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Baby Full Month Recipes

A baby’s first month is celebrated in a big way by Chinese families. Impress your friends and family by whipping up these dishes at home!

A baby’s first month is celebrated in a big way by Chinese families. Impress your friends and family by whipping up these dishes at home!

Red Eggs (Serves 20)

What you need:

20 fresh eggs

1 tbsp vinegar

½ bottle red food colour

1 tsp salt

What you do

Place eggs in cold water in a large pot. Bring to a boil.

Let eggs boil for about eight minutes. Once boiled, plunge into a large pot of cold water to stop the eggs from over-cooking.

Add two liters of water, red food dye, vinegar and salt together in a large pot. Stir to dissolve.

Slowly place the eggs into pot and leave to soak until the shells absorb colour. Drain eggs and keep in a cool temperature.

Ang Koo Kueh

What you need:


250g glutinous rice flour - sifted

1 tbsp tapioca flour

75g steamed sweet potato - mashed

3 tbsp sugar

1 tbsp corn oil


150g water

1/8 tsp orange-red colouring

Banana leaves - cut into small circles and greased

Corn oil for glazing



200g split and skinned green peas - washed and soaked overnight; drain well

150g sugar

1-2 tbsp corn oil

2 pandan leaves

What you do

Mix (A) in a large bowl. Make a well in the centre and add corn oil and (B). Knead to form smooth dough.

Divide dough into equal portions and roll into balls. Flatten each portion slightly; add a small ball of filling. Pinch and seal the edges. Lightly dust ang koo mould with glutinous rice flour. Press each ball of dough into the mould. Knock mould lightly against table and the ang koo will slide out. Place each ang koo on greased banana leaves.

Steam ang koo over boiling water for four minutes. Open the lid and continue steaming for six more minutes to ensure that the pattern comes out clear.

Remove ang koo from steamer and brush lightly with corn oil to prevent them from sticking to one another.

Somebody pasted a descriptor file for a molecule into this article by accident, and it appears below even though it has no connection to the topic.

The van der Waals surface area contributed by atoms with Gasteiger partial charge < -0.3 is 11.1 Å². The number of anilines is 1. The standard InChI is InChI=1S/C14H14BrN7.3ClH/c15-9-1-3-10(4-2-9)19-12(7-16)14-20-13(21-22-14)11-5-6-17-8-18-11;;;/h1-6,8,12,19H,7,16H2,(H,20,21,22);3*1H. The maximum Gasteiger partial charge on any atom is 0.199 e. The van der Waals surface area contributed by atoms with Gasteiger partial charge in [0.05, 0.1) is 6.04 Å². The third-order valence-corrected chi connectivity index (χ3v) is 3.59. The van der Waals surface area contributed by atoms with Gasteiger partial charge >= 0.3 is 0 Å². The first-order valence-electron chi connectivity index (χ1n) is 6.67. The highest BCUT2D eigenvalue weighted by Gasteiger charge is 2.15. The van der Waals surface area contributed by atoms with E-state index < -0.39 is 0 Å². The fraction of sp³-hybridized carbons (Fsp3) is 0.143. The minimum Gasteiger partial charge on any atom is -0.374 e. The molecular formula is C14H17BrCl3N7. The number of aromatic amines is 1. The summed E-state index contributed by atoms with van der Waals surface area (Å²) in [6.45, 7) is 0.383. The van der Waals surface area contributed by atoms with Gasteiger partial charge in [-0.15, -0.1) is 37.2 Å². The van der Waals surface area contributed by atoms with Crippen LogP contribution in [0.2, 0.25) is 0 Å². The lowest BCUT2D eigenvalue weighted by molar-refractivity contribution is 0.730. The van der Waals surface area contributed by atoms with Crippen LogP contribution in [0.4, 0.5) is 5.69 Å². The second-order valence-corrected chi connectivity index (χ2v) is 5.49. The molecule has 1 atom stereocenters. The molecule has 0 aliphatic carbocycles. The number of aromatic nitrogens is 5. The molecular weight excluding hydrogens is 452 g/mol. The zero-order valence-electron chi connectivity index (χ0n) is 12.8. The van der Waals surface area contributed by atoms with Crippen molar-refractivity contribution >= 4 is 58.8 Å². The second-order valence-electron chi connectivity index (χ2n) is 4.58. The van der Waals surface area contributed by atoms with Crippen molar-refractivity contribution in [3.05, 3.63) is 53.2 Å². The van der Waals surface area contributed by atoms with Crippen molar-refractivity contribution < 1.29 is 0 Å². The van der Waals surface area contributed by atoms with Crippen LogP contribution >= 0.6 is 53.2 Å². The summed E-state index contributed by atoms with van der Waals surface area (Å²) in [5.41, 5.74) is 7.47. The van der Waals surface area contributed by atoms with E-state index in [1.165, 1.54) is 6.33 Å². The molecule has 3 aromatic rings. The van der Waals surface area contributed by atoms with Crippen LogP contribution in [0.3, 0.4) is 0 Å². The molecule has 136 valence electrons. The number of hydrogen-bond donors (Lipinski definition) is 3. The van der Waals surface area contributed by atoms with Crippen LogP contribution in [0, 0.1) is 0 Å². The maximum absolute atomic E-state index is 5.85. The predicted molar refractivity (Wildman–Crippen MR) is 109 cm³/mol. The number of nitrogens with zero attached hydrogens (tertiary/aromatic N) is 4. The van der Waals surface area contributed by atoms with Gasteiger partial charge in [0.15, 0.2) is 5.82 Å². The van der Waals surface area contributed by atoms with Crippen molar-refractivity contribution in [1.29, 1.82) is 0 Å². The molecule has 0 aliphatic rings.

To make (C): Steam green peas in a steamer for 20-30 minutes or till soft. Mash the green peas.

Heat a non-stick pan, add in all filling ingredients and stir till mixture is almost dry. Remove the pandan leaves and leave aside to cool. Roll green pea paste into small balls and set aside to be used as filling.

Siew Yuk

What you need:

3kg belly pork with skin

130g coarse salt

A pinch of five-spice powder

What you do

Preheat the oven to 200 C.

Score the inner pork belly with a sharp knife.

Rub the meat with 30g of coarse salt and five-spice powder.

Pierce metal skewers through the upper and lower portion of the pork belly to prevent it from shrinking during roasting.

Rub the remaining coarse salt on the skin of the pork belly.

Roast the pork for 45 minutes. Halfway through roasting, remove the roast pork from the oven and rub off all the salt from the skin. Prick the skin all over with a tenderiser needle.

Return the pork to the oven and roast it on high heat until pork is blackened and skin is crispy. Remove from oven and scrape off the blackened part.

Return to oven and continue roasting till done.

Geong Jouw

What you need:

350g chicken, skinned and cut into small pieces.


1/4 tsp salt

1/4 tsp pepper

1 dash light soy sauce

1/2 tsp sugar

1 tbsp rice wine or Wincarnis tonic wine

1 tsp sesame oil

10g mok yee (wood fungus)

5 slices old ginger

3 tbsp ginger juice

1 cup Wincarnis tonic wine

1/2 cup hot water

What you do

Soak wood fungus in water for 30 minutes. Drain and cut into slices. Marinate chicken with seasoning for 15 minutes.

Heat 1 tbsp oil and 1 tbsp sesame oil in a deep saucepan, fry the ginger slices till fragrant.

Put in wood fungus and marinated chicken and fry for five minutes.

Pour in ginger juice, wine and water, then cover the saucepan and allow to cook for five minutes.

Lower the flame and simmer till chicken is tender and gravy is thick. Serve with hot rice.

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